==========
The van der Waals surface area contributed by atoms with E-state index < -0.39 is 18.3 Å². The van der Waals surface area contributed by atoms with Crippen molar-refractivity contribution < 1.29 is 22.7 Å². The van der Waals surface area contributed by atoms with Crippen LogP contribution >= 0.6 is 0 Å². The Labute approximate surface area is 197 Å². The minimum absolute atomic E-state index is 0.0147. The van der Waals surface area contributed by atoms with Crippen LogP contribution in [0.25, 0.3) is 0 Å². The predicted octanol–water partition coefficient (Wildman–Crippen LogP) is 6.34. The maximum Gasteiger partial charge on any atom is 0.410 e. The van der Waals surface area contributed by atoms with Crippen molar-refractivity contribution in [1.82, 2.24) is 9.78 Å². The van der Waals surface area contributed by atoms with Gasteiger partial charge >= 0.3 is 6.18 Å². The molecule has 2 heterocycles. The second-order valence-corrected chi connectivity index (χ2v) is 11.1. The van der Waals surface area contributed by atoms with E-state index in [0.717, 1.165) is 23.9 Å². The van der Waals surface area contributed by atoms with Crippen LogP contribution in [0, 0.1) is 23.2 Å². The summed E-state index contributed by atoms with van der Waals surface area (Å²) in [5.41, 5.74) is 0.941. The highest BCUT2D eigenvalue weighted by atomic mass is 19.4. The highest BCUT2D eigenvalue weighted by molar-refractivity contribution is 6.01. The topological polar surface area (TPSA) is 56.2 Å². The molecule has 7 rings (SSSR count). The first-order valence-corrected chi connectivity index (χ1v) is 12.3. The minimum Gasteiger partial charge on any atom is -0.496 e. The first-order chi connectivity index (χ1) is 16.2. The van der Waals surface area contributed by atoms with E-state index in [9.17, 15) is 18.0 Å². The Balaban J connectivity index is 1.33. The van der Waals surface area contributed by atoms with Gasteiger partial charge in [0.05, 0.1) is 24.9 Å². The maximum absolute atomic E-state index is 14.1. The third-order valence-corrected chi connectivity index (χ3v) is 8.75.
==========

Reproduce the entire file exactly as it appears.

The van der Waals surface area contributed by atoms with E-state index < -0.39 is 18.3 Å². The van der Waals surface area contributed by atoms with Crippen molar-refractivity contribution < 1.29 is 22.7 Å². The van der Waals surface area contributed by atoms with Crippen LogP contribution >= 0.6 is 0 Å². The Labute approximate surface area is 197 Å². The minimum absolute atomic E-state index is 0.0147. The van der Waals surface area contributed by atoms with Crippen LogP contribution in [0.25, 0.3) is 0 Å². The predicted octanol–water partition coefficient (Wildman–Crippen LogP) is 6.34. The maximum Gasteiger partial charge on any atom is 0.410 e. The van der Waals surface area contributed by atoms with Crippen molar-refractivity contribution in [1.82, 2.24) is 9.78 Å². The van der Waals surface area contributed by atoms with Gasteiger partial charge >= 0.3 is 6.18 Å². The molecule has 2 heterocycles. The second-order valence-corrected chi connectivity index (χ2v) is 11.1. The van der Waals surface area contributed by atoms with E-state index in [0.717, 1.165) is 23.9 Å². The van der Waals surface area contributed by atoms with Crippen LogP contribution in [0, 0.1) is 23.2 Å². The summed E-state index contributed by atoms with van der Waals surface area (Å²) in [5.41, 5.74) is 0.941. The highest BCUT2D eigenvalue weighted by atomic mass is 19.4. The highest BCUT2D eigenvalue weighted by molar-refractivity contribution is 6.01. The topological polar surface area (TPSA) is 56.2 Å². The molecule has 7 rings (SSSR count). The first-order valence-corrected chi connectivity index (χ1v) is 12.3. The minimum Gasteiger partial charge on any atom is -0.496 e. The first-order chi connectivity index (χ1) is 16.2. The van der Waals surface area contributed by atoms with E-state index in [9.17, 15) is 18.0 Å². The Balaban J connectivity index is 1.33. The van der Waals surface area contributed by atoms with Gasteiger partial charge in [0.05, 0.1) is 24.9 Å². The maximum absolute atomic E-state index is 14.1. The third-order valence-corrected chi connectivity index (χ3v) is 8.75.